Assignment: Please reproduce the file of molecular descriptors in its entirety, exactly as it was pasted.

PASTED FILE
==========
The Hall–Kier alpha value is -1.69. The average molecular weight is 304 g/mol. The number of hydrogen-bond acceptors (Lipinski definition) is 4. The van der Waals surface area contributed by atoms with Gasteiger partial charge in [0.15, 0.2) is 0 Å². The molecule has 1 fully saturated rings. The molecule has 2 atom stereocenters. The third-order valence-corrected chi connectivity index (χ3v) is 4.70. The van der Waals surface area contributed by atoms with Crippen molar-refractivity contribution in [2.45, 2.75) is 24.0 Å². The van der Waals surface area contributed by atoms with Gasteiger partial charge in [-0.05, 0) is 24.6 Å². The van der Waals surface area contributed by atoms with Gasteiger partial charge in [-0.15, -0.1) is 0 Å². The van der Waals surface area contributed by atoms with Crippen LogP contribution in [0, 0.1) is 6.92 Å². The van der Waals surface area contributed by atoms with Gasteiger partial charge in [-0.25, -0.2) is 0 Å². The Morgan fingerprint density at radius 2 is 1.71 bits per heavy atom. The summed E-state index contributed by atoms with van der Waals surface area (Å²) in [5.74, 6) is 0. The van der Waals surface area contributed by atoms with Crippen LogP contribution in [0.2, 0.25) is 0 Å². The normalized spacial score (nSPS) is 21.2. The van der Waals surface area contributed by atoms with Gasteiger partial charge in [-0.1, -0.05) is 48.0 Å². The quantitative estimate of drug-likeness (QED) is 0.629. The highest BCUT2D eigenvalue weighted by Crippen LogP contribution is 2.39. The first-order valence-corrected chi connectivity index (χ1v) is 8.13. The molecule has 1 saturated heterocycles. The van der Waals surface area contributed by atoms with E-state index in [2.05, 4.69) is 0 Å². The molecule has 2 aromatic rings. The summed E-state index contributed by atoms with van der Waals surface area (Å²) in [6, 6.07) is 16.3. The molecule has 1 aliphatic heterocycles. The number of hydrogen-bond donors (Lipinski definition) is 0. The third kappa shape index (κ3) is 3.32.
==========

The Hall–Kier alpha value is -1.69. The average molecular weight is 304 g/mol. The number of hydrogen-bond acceptors (Lipinski definition) is 4. The van der Waals surface area contributed by atoms with Gasteiger partial charge in [0.15, 0.2) is 0 Å². The molecule has 1 fully saturated rings. The molecule has 2 atom stereocenters. The third-order valence-corrected chi connectivity index (χ3v) is 4.70. The van der Waals surface area contributed by atoms with Crippen molar-refractivity contribution in [2.45, 2.75) is 24.0 Å². The van der Waals surface area contributed by atoms with Gasteiger partial charge in [-0.05, 0) is 24.6 Å². The van der Waals surface area contributed by atoms with Gasteiger partial charge in [-0.15, -0.1) is 0 Å². The van der Waals surface area contributed by atoms with Crippen LogP contribution in [0, 0.1) is 6.92 Å². The van der Waals surface area contributed by atoms with Gasteiger partial charge in [-0.25, -0.2) is 0 Å². The Morgan fingerprint density at radius 2 is 1.71 bits per heavy atom. The summed E-state index contributed by atoms with van der Waals surface area (Å²) in [5.74, 6) is 0. The van der Waals surface area contributed by atoms with Crippen LogP contribution in [0.2, 0.25) is 0 Å². The normalized spacial score (nSPS) is 21.2. The van der Waals surface area contributed by atoms with Gasteiger partial charge in [-0.1, -0.05) is 48.0 Å². The quantitative estimate of drug-likeness (QED) is 0.629. The highest BCUT2D eigenvalue weighted by Crippen LogP contribution is 2.39. The first-order valence-corrected chi connectivity index (χ1v) is 8.13. The molecule has 1 saturated heterocycles. The van der Waals surface area contributed by atoms with E-state index in [2.05, 4.69) is 0 Å². The molecule has 2 aromatic rings. The summed E-state index contributed by atoms with van der Waals surface area (Å²) in [6, 6.07) is 16.3. The molecule has 1 aliphatic heterocycles. The number of hydrogen-bond donors (Lipinski definition) is 0. The third kappa shape index (κ3) is 3.32.